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ExPress Notes ACCA F6 Taxation UK

Offset of opening year loss against total income

Offset of terminal loss against previous trading profits

Carry forward of trading loss The trading loss is carried forward and set against the first available profit from the same trade. The amount of the loss to be set off is as much as possible. Offset of loss against total income The loss can be offset against total income in the year of the loss and / or the preceding year. As an example, a loss in an accounting period ending 31 December 2012 arises in the tax year 2012/13 (under CYB). The loss could therefore be offset against total income in either 2012/13 or 2011/12. Loss relief under this method is optional and subject to a claim by the individual. The loss relief is against total income. Total income is before the offset of Personal Allowances (PA) and therefore there is a risk that utilising a loss under this method could result in the PA being wasted. Relieving trading losses against chargeable gains If a loss remains after a claim against total income a trading loss in 2012/13 can be offset against chargeable gains in 2012/13 and / or 2011/12. Offset of opening year loss against total income A trading loss incurred in the first 4 tax years of operation can be offset against total income from the 3 years preceding the tax year of the loss. The loss is offset on a FIFO basis (i.e. against the earliest year first) Offset of terminal loss against previous trading profits Unrelieved trading losses of the last 12 months of a business’s activity can be relieved against: 1) Trading profits in the year of cessation, and 2) Carried back and offset against trading profits for the 3 preceding years on a LIFO basis.

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ExPress Notes ACCA F6 Taxation UK

Chapter 8

Trading Income - Partnerships

START The Big Picture In simple terms, partnerships are collections of sole traders that are working together. Profits from a partnership need to be allocated between the partners and then each partner includes their share of the partnership profit as trading income within their own income tax computation. The profits for the partnership are firstly adjusted to obtain the tax adjusted trading profit (as per the adjustments required for a sole trader mentioned at chapter 4). The tax adjusted partnership profits are then allocated to each partner. Calculation The tax adjusted profits of the partnership are allocated to the partners in accordance with their partnership profit sharing arrangements. Partners may be entitled to a fixed element such as “salary” or interest on loans and these amounts are withdrawn first. Example: Andrew and Barry are in partnership sharing profits equally after allocating a salary of £10,000 to Andrew. In the year ended 31 December 2011, the adjusted trading profits of the partnership were £50,000.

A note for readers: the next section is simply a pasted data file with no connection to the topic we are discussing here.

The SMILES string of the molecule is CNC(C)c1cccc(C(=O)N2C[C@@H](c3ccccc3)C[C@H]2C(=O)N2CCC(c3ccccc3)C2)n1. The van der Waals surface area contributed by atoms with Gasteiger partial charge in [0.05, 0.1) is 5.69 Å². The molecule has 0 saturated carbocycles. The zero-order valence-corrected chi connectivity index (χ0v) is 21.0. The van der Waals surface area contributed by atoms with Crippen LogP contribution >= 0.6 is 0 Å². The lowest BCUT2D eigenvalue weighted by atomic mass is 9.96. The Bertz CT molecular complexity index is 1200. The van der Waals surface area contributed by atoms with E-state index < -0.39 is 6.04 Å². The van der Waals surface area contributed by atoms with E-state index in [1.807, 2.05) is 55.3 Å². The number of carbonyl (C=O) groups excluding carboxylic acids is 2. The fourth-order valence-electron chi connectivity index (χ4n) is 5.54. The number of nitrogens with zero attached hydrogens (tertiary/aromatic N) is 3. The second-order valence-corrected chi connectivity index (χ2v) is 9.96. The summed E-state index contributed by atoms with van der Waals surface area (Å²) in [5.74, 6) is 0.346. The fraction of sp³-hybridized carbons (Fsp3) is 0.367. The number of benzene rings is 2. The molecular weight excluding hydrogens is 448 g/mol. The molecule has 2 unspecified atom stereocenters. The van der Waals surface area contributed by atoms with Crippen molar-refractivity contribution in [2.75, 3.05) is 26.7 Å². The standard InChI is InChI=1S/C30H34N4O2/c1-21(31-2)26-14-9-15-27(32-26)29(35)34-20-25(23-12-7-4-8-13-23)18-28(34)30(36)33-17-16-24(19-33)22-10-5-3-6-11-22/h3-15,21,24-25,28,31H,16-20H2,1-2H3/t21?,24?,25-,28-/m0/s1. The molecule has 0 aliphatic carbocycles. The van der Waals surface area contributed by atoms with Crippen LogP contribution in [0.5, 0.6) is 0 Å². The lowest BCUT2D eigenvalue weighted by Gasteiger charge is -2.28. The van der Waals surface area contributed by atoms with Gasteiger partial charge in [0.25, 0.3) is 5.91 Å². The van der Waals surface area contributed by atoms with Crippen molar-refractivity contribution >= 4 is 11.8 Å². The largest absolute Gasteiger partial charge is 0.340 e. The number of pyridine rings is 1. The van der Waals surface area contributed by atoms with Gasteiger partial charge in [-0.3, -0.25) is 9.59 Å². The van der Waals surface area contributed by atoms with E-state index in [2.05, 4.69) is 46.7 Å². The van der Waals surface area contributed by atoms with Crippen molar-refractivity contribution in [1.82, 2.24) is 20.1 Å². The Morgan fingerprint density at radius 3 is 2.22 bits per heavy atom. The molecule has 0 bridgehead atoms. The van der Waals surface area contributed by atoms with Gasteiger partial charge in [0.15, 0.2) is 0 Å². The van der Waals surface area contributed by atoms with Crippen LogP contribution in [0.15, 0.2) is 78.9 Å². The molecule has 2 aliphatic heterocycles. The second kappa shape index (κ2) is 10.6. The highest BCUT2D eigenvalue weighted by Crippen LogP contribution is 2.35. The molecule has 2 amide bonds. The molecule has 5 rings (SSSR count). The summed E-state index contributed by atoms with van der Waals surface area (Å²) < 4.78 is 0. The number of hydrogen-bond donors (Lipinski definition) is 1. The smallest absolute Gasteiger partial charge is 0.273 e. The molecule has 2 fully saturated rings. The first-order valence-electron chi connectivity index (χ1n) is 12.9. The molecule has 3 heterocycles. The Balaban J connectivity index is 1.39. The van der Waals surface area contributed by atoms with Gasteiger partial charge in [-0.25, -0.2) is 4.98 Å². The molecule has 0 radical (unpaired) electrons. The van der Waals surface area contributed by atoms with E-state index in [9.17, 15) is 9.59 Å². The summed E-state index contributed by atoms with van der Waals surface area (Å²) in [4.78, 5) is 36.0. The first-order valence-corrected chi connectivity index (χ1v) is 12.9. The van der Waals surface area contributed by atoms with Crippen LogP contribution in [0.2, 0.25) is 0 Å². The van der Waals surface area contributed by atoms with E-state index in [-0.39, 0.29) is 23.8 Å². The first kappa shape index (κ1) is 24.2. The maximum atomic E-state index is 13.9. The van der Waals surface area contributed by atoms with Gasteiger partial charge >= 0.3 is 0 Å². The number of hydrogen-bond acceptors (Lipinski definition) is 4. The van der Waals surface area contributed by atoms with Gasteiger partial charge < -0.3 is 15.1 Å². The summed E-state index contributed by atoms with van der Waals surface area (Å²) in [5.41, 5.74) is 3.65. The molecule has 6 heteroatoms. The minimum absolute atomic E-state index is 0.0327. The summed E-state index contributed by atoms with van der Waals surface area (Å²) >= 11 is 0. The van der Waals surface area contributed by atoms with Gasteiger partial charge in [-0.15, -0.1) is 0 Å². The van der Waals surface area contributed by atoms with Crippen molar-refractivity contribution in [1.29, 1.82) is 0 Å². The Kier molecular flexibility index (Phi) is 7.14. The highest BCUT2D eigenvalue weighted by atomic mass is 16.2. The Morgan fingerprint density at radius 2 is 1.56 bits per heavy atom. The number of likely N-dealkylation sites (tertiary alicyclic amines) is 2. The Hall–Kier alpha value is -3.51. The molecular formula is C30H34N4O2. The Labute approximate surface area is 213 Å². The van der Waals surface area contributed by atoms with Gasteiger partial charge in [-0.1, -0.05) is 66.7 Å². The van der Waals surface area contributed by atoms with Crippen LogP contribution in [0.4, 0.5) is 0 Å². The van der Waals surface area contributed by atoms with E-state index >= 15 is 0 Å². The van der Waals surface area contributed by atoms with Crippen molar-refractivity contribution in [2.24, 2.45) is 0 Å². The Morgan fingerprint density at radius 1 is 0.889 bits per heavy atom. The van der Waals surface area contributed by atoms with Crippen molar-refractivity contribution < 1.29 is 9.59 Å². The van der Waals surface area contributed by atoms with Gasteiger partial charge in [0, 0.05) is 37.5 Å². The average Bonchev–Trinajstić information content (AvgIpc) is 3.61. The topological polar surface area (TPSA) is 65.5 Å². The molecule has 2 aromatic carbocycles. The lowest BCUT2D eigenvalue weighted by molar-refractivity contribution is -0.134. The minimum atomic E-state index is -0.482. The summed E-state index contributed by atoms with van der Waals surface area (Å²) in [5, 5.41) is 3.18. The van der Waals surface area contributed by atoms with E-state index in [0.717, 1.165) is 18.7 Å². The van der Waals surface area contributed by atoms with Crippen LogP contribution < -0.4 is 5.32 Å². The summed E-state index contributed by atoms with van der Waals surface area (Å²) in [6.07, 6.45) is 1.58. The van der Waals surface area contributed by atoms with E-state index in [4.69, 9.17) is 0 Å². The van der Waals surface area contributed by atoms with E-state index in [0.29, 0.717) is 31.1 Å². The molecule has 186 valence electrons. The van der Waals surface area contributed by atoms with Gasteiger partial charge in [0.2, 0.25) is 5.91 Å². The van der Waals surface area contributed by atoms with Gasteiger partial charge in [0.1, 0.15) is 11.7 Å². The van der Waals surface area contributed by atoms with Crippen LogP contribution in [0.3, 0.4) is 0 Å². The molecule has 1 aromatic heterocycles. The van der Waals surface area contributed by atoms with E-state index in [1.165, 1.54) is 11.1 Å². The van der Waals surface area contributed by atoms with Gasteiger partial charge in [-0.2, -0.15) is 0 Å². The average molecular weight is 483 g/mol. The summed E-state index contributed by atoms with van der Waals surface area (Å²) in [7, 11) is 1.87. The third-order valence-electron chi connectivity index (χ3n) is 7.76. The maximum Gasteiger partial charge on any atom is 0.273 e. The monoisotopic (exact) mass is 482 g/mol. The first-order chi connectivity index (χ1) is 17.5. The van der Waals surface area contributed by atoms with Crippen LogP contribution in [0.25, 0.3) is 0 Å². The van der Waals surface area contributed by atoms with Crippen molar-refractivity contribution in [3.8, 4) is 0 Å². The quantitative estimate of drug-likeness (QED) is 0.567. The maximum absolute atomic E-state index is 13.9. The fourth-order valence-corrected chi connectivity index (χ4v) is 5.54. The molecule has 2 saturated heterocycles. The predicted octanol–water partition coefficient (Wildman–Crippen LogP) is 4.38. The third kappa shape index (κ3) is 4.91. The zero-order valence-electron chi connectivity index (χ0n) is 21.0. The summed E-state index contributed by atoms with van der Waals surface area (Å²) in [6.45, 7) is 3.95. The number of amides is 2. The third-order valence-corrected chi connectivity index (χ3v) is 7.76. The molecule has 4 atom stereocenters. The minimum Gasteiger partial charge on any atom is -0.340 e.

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ExPress Notes ACCA F6 Taxation UK

Y/E 31/12/11

Total

Andrew

Barry

Salary

£10,000

£10,000

-

Balance to allocate (1:1)

£40,000

£20,000

£20,000

£50,000

£30,000

£20,000

Trading profits

The accounts end on 31 December 2011. Therefore under the CYB the trading profits will be assessed in 2011/12 with Andrew being assessed on £30,000 and Barry on £20,000. Loss relief in partnerships Trading losses are allocated between the partners in the same manner as trading profits are. Each partner can decide how they obtain relief. For example, partner A could carry the loss forward whilst partner B decides to offset against current year total income.

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ExPress Notes ACCA F6 Taxation UK

Chapter 9

Property Income

START The Big Picture Property income represents income received by an individual from property. Property business profits This represents rental income received by a landlord. The assessable property income on an individual is calculated as follows: Rental income

12,000

Less: deductible expenses

2,500

Assessable property income

9,500

Income and expenses are treated according to the accruals concept and if the individual has more than one property the income and expenses are combined together in the calculation. The rules concerning whether expenses are deductible broadly follow the rules found within trading income. Examples of deductible expenses include interest on a loan to acquire the property, insurance, etc.

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ExPress Notes ACCA F6 Taxation UK